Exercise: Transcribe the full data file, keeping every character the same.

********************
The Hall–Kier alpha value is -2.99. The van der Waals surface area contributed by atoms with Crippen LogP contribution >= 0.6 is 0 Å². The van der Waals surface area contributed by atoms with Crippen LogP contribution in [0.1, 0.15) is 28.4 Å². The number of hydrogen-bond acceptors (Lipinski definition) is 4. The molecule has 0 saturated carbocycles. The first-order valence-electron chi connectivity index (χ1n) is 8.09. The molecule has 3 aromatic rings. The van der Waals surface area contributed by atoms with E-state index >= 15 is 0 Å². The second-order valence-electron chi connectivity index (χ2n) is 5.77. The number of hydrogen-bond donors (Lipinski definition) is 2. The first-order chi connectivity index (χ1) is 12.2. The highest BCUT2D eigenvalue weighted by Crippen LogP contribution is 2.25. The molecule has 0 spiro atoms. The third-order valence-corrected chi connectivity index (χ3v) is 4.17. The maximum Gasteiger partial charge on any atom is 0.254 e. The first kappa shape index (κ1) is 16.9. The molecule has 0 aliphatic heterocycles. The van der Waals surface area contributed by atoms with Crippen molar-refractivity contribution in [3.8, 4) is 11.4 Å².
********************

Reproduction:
The Hall–Kier alpha value is -2.99. The van der Waals surface area contributed by atoms with Crippen LogP contribution >= 0.6 is 0 Å². The van der Waals surface area contributed by atoms with Crippen LogP contribution in [0.1, 0.15) is 28.4 Å². The number of hydrogen-bond acceptors (Lipinski definition) is 4. The molecule has 0 saturated carbocycles. The first-order valence-electron chi connectivity index (χ1n) is 8.09. The molecule has 3 aromatic rings. The van der Waals surface area contributed by atoms with E-state index >= 15 is 0 Å². The second-order valence-electron chi connectivity index (χ2n) is 5.77. The number of hydrogen-bond donors (Lipinski definition) is 2. The first-order chi connectivity index (χ1) is 12.2. The highest BCUT2D eigenvalue weighted by Crippen LogP contribution is 2.25. The molecule has 0 spiro atoms. The third-order valence-corrected chi connectivity index (χ3v) is 4.17. The maximum Gasteiger partial charge on any atom is 0.254 e. The first kappa shape index (κ1) is 16.9. The molecule has 0 aliphatic heterocycles. The van der Waals surface area contributed by atoms with Crippen molar-refractivity contribution in [3.8, 4) is 11.4 Å².